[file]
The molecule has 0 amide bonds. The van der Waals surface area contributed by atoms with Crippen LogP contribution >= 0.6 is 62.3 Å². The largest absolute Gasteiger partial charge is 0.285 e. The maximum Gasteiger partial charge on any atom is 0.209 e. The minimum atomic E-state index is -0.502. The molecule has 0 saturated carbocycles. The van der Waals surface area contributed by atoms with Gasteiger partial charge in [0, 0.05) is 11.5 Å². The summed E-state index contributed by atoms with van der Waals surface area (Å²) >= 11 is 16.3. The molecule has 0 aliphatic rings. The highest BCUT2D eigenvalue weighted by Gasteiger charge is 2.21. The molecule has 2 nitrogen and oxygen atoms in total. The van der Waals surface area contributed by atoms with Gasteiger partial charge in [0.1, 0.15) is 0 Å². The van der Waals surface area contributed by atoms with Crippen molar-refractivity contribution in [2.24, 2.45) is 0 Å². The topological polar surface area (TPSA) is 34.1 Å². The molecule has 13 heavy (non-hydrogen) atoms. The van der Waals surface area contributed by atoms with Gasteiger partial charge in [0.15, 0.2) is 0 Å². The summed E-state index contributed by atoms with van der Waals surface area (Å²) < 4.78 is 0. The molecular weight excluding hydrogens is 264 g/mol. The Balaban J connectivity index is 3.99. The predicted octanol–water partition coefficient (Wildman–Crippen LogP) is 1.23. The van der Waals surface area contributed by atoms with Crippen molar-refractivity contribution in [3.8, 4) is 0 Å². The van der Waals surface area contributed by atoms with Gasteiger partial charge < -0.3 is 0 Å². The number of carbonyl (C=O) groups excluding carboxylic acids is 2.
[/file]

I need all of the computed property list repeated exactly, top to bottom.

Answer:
The molecule has 0 amide bonds. The van der Waals surface area contributed by atoms with Crippen LogP contribution >= 0.6 is 62.3 Å². The largest absolute Gasteiger partial charge is 0.285 e. The maximum Gasteiger partial charge on any atom is 0.209 e. The minimum atomic E-state index is -0.502. The molecule has 0 saturated carbocycles. The van der Waals surface area contributed by atoms with Gasteiger partial charge in [0, 0.05) is 11.5 Å². The summed E-state index contributed by atoms with van der Waals surface area (Å²) >= 11 is 16.3. The molecule has 0 aliphatic rings. The highest BCUT2D eigenvalue weighted by Gasteiger charge is 2.21. The molecule has 2 nitrogen and oxygen atoms in total. The van der Waals surface area contributed by atoms with Gasteiger partial charge in [0.1, 0.15) is 0 Å². The van der Waals surface area contributed by atoms with Crippen molar-refractivity contribution in [2.24, 2.45) is 0 Å². The topological polar surface area (TPSA) is 34.1 Å². The molecule has 13 heavy (non-hydrogen) atoms. The van der Waals surface area contributed by atoms with Gasteiger partial charge in [0.15, 0.2) is 0 Å². The summed E-state index contributed by atoms with van der Waals surface area (Å²) < 4.78 is 0. The molecular weight excluding hydrogens is 264 g/mol. The Balaban J connectivity index is 3.99. The predicted octanol–water partition coefficient (Wildman–Crippen LogP) is 1.23. The van der Waals surface area contributed by atoms with Crippen molar-refractivity contribution in [3.8, 4) is 0 Å². The van der Waals surface area contributed by atoms with Gasteiger partial charge < -0.3 is 0 Å². The number of carbonyl (C=O) groups excluding carboxylic acids is 2.